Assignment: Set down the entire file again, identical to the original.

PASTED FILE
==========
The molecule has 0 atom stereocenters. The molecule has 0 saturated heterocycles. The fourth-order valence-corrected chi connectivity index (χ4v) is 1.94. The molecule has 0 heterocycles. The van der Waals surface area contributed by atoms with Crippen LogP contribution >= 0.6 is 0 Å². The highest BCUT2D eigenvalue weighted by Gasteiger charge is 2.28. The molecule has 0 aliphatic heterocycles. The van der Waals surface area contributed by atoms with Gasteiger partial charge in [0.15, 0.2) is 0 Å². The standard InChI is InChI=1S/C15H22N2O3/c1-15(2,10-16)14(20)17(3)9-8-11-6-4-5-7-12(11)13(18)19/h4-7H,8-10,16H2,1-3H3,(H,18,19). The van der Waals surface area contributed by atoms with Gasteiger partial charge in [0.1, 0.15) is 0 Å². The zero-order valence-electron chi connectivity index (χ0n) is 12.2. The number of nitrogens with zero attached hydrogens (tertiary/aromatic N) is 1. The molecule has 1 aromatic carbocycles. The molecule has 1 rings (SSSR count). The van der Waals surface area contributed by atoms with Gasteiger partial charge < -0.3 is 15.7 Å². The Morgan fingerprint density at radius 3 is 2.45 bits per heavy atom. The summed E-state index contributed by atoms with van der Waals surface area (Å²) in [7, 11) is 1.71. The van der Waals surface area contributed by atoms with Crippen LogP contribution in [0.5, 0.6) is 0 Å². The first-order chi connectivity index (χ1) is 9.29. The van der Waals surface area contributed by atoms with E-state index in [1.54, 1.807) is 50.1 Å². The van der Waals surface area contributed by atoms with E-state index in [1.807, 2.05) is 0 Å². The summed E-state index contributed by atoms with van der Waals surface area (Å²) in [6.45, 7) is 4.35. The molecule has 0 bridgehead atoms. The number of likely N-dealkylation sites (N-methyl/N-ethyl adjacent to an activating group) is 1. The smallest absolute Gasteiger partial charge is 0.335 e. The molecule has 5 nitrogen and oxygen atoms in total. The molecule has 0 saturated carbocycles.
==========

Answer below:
The molecule has 0 atom stereocenters. The molecule has 0 saturated heterocycles. The fourth-order valence-corrected chi connectivity index (χ4v) is 1.94. The molecule has 0 heterocycles. The van der Waals surface area contributed by atoms with Crippen LogP contribution >= 0.6 is 0 Å². The highest BCUT2D eigenvalue weighted by Gasteiger charge is 2.28. The molecule has 0 aliphatic heterocycles. The van der Waals surface area contributed by atoms with Gasteiger partial charge in [0.15, 0.2) is 0 Å². The standard InChI is InChI=1S/C15H22N2O3/c1-15(2,10-16)14(20)17(3)9-8-11-6-4-5-7-12(11)13(18)19/h4-7H,8-10,16H2,1-3H3,(H,18,19). The van der Waals surface area contributed by atoms with Gasteiger partial charge in [0.1, 0.15) is 0 Å². The zero-order valence-electron chi connectivity index (χ0n) is 12.2. The number of nitrogens with zero attached hydrogens (tertiary/aromatic N) is 1. The molecule has 1 aromatic carbocycles. The molecule has 1 rings (SSSR count). The van der Waals surface area contributed by atoms with Gasteiger partial charge < -0.3 is 15.7 Å². The Morgan fingerprint density at radius 3 is 2.45 bits per heavy atom. The summed E-state index contributed by atoms with van der Waals surface area (Å²) in [7, 11) is 1.71. The van der Waals surface area contributed by atoms with Crippen LogP contribution in [0.5, 0.6) is 0 Å². The first-order chi connectivity index (χ1) is 9.29. The van der Waals surface area contributed by atoms with E-state index in [1.54, 1.807) is 50.1 Å². The van der Waals surface area contributed by atoms with E-state index in [1.807, 2.05) is 0 Å². The summed E-state index contributed by atoms with van der Waals surface area (Å²) in [6.45, 7) is 4.35. The molecule has 0 bridgehead atoms. The number of likely N-dealkylation sites (N-methyl/N-ethyl adjacent to an activating group) is 1. The smallest absolute Gasteiger partial charge is 0.335 e. The molecule has 5 nitrogen and oxygen atoms in total. The molecule has 0 saturated carbocycles.